To set the scene, here’s how my first week went. At 8:00 am each weekday morning, after my morning walk and exercise, I settle into my right hand renovation project. I have a mirror propped in front of my chair, to give a good view of my hand as I work. My hour is arranged thus:
• 30 minutes of i and m alternation. (Explanation to non-guitarists. Classical guitarists identify the fingers of the right hand by the first letter of their Spanish names—starting with the thumb: pulgar, índice, medio, anular, chico. Further, although there are other ways to play scales, i and m alternation is commonly used.)
• 15 minutes of music with right hand arpeggios, done slowly and precisely. I’m not concerned with speed or volume at this point. I’m more concerned with absolute accuracy with minimal effort.
• 5 minutes of right hand sweeps and rasgueado. (Explanation to non-guitarists. Right hand sweeps are a conditioning and coordination exercise. In various combinations, you sweep your right hand fingers against the strings while muting the strings with your left hand. The result is an unmusical “scritch, scritch, scritch” that’s annoying to anyone unfortunate enough to be within earshot. Rasgueados are a type of finger strumming associated with flamenco guitar. As an exercise, they’re popular with classical guitarists who want right hand finger independence, even if they never play a note of flamenco.)
• 10 minutes of finger stretches. Why stretch at the end of a session rather than the beginning? Some years ago, I read an article in the journal Medical Problems of Performing Artists—it warned that one should never stretch until well warmed up. It went on to explain that stretching cold muscles can create micro-tears in the muscle tissue. These tears then heal as scar tissue, which is less flexible than normal tissue. So stretching cold muscles can be counterproductive.
The 30 minutes of i and m alternation are the laboratory in which I experiment with what I should be doing. I want to ingrain a movement of i and m that’s as effortless as possible. I’ve often noticed a fundamental flaw in my right hand: whenever I try to play fast, my hand tenses up. Tension kills speed and accuracy. While there are many things that can cause this tension, I’ve isolated the flaw that seems most likely in my hand. When I try to do fast alternation of i and m, my other fingers (a and c) tend to lock up. Thus, i and m are fighting against the tightness in my other fingers—they’re like a man trying to sprint with a sack of concrete tied to each ankle.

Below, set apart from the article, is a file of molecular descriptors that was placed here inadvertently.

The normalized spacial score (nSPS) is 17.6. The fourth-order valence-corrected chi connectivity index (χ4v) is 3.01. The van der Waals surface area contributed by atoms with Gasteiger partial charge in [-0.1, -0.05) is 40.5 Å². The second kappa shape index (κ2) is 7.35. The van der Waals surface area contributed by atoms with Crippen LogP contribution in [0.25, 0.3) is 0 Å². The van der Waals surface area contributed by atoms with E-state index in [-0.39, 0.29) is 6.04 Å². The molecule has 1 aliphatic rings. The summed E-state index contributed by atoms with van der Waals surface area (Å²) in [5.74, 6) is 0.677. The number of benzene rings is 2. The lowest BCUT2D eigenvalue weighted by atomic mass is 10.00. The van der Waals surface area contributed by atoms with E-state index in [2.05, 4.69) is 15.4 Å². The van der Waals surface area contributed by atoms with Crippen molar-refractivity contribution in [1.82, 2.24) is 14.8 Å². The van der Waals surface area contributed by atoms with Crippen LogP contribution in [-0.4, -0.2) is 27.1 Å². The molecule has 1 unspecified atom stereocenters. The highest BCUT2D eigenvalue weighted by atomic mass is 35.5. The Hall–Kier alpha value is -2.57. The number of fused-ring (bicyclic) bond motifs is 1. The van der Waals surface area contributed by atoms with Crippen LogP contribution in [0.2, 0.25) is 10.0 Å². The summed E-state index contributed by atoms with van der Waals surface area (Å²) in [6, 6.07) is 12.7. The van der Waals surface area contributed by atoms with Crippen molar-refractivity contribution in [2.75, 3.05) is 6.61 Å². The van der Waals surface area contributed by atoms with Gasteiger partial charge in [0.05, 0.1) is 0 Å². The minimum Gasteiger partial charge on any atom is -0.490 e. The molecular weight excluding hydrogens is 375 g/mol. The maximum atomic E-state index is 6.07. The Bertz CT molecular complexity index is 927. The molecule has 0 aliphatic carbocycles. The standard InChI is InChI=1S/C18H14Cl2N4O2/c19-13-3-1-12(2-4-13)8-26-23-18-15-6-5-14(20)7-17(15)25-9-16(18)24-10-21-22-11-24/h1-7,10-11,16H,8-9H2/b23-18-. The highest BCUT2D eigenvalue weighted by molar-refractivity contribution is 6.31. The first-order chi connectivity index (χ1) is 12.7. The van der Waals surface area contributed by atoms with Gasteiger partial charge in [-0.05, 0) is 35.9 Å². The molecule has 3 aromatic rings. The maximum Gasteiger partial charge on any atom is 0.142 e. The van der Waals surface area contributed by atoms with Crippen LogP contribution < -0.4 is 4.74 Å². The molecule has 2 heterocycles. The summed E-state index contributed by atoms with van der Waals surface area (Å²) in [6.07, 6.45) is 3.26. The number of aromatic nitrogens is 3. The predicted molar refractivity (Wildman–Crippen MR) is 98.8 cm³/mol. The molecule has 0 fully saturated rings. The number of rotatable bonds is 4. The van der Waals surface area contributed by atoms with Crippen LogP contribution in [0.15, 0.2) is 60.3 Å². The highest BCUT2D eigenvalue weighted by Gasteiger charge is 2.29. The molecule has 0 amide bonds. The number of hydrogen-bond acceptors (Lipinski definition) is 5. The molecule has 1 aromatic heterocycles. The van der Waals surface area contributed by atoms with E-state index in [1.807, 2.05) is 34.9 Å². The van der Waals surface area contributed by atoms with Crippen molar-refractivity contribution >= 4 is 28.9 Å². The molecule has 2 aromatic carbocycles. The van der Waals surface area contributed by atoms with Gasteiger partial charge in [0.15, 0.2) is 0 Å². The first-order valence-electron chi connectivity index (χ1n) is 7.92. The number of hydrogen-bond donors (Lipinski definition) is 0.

Over the years, I’ve talked to guitarists who have good right hand speed. Many of them agree that if you want good i and m alternation, pay attention to what the other fingers are doing. At first glance, this seems to make no sense. After all, a and c aren’t even playing during i and m alternation. But a simple experiment can clarify things. Hold up your right hand and begin waving your fingers, flexing and extending them together from the largest knuckle. Easy, right? Now try flexing and extending your index and middle fingers together, while holding your ring and little fingers motionless. Much harder, right? There’s a lot of interconnection between the fingers, and what one does tends to affect the others.
So my main activity for this week was alternating i and m, while suspiciously watching my ring finger, making sure it always moved along with m. In fact, at this early stage, I exaggerated the movement. Before each return of m to the string, I kicked out m and a far past the string, like a tiny Radio City Rockette dancer. This overdone movement helps me feel that m and a are moving together in all kinds of weather. Obviously this exaggeration won’t be in the finished product. But for now, it’ll help me ingrain the correct movement that I want.
Or so I’m guessing.
In fact, I’ve no idea if this is the right thing to do. But it’s something I’ve not tried before. My mantra this time around is to think things through anew. As I wrote in my January 9 post, I’ve tried improving my right hand twice before. Both tries fell short. So rather than bang my head against the same old wall, I’m looking for new walls to bang against. What’s the sense of redoing things that didn’t work before?
Here’s another bit of info. At the end of one week, an old nemesis is back. My right shoulder is a bit sore. While this worries me, I’ve decided to turn it to my advantage. In the past when I tried to improve my right hand, I suspect I relied too much on brute force and not enough on finesse. So now, rather than seeing shoulder pain as a warning to stop, I’ll instead use it as a barometer to suggest whether or not I’m heading in the right direction. More pain means wrong direction, less pain means right direction.
Or so I hope.
Really, everything at this stage is provisional. I may be like a man who sets out to walk from New York to Chicago by heading east. He might have interesting things to report—for example, there’s a lot more swimming than he expected. But his reports are tainted by the fact that, after all, he’s just a damn fool going in the wrong direction.
——[My next post will be on January 24, 2011.]——